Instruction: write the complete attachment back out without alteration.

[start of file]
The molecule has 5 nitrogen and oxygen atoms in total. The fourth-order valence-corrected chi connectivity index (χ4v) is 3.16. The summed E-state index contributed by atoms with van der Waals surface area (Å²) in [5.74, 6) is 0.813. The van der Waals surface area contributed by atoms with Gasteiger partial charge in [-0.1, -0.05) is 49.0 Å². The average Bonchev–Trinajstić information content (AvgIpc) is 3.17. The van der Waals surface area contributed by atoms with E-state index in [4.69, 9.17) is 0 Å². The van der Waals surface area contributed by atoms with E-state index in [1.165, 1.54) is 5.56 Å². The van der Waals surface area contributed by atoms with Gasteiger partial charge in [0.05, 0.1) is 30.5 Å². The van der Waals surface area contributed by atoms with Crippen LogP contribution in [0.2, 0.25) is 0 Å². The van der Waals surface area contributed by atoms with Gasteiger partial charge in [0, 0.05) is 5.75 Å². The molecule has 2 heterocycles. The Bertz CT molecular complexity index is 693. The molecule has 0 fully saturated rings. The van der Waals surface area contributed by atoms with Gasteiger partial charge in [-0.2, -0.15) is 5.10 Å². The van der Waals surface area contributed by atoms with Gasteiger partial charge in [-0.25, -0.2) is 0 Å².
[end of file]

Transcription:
The molecule has 5 nitrogen and oxygen atoms in total. The fourth-order valence-corrected chi connectivity index (χ4v) is 3.16. The summed E-state index contributed by atoms with van der Waals surface area (Å²) in [5.74, 6) is 0.813. The van der Waals surface area contributed by atoms with Gasteiger partial charge in [-0.1, -0.05) is 49.0 Å². The average Bonchev–Trinajstić information content (AvgIpc) is 3.17. The van der Waals surface area contributed by atoms with E-state index in [4.69, 9.17) is 0 Å². The van der Waals surface area contributed by atoms with E-state index in [1.165, 1.54) is 5.56 Å². The van der Waals surface area contributed by atoms with Gasteiger partial charge in [0.05, 0.1) is 30.5 Å². The van der Waals surface area contributed by atoms with Crippen LogP contribution in [0.2, 0.25) is 0 Å². The van der Waals surface area contributed by atoms with Gasteiger partial charge in [0, 0.05) is 5.75 Å². The molecule has 2 heterocycles. The Bertz CT molecular complexity index is 693. The molecule has 0 fully saturated rings. The van der Waals surface area contributed by atoms with Gasteiger partial charge in [-0.2, -0.15) is 5.10 Å². The van der Waals surface area contributed by atoms with Gasteiger partial charge in [-0.25, -0.2) is 0 Å².